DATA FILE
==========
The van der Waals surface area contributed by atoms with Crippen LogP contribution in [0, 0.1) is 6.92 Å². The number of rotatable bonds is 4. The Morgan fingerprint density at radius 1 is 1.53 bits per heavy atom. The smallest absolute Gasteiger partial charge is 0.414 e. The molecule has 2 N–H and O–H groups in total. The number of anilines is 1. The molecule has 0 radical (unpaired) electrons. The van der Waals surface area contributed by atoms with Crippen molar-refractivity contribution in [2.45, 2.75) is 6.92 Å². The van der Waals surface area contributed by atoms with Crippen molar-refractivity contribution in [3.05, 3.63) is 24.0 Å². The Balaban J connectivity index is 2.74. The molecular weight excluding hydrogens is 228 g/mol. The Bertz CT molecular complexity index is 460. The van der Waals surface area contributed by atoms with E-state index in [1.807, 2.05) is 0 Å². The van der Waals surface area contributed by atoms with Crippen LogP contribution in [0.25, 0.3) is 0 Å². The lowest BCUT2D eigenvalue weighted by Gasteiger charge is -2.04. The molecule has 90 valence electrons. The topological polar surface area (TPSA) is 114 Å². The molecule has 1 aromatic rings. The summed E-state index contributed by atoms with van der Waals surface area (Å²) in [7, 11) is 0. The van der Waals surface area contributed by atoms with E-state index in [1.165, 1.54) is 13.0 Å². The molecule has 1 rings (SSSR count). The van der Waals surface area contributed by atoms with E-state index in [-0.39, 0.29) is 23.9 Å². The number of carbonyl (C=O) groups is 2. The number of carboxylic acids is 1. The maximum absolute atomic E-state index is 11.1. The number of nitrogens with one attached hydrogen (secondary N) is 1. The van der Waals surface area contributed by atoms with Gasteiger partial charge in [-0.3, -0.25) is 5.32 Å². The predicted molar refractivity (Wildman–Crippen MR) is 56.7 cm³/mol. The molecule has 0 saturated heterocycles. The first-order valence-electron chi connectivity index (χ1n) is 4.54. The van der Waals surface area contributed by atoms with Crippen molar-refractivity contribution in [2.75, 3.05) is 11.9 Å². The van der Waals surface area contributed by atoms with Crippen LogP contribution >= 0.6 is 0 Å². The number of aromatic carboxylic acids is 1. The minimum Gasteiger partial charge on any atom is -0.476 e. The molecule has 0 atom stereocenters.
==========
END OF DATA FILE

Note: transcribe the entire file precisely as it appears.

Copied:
The van der Waals surface area contributed by atoms with Crippen LogP contribution in [0, 0.1) is 6.92 Å². The number of rotatable bonds is 4. The Morgan fingerprint density at radius 1 is 1.53 bits per heavy atom. The smallest absolute Gasteiger partial charge is 0.414 e. The molecule has 2 N–H and O–H groups in total. The number of anilines is 1. The molecule has 0 radical (unpaired) electrons. The van der Waals surface area contributed by atoms with Crippen molar-refractivity contribution in [2.45, 2.75) is 6.92 Å². The van der Waals surface area contributed by atoms with Crippen molar-refractivity contribution in [3.05, 3.63) is 24.0 Å². The Balaban J connectivity index is 2.74. The molecular weight excluding hydrogens is 228 g/mol. The Bertz CT molecular complexity index is 460. The van der Waals surface area contributed by atoms with E-state index in [1.807, 2.05) is 0 Å². The van der Waals surface area contributed by atoms with Crippen LogP contribution in [0.25, 0.3) is 0 Å². The lowest BCUT2D eigenvalue weighted by Gasteiger charge is -2.04. The molecule has 90 valence electrons. The topological polar surface area (TPSA) is 114 Å². The molecule has 1 aromatic rings. The summed E-state index contributed by atoms with van der Waals surface area (Å²) in [7, 11) is 0. The van der Waals surface area contributed by atoms with E-state index in [1.165, 1.54) is 13.0 Å². The molecule has 1 rings (SSSR count). The van der Waals surface area contributed by atoms with E-state index in [-0.39, 0.29) is 23.9 Å². The number of carbonyl (C=O) groups is 2. The number of carboxylic acids is 1. The maximum absolute atomic E-state index is 11.1. The number of nitrogens with one attached hydrogen (secondary N) is 1. The van der Waals surface area contributed by atoms with Gasteiger partial charge in [-0.3, -0.25) is 5.32 Å². The predicted molar refractivity (Wildman–Crippen MR) is 56.7 cm³/mol. The molecule has 0 saturated heterocycles. The first-order valence-electron chi connectivity index (χ1n) is 4.54. The van der Waals surface area contributed by atoms with Crippen molar-refractivity contribution in [2.75, 3.05) is 11.9 Å². The van der Waals surface area contributed by atoms with Crippen LogP contribution >= 0.6 is 0 Å². The number of aromatic carboxylic acids is 1. The minimum Gasteiger partial charge on any atom is -0.476 e. The molecule has 0 atom stereocenters.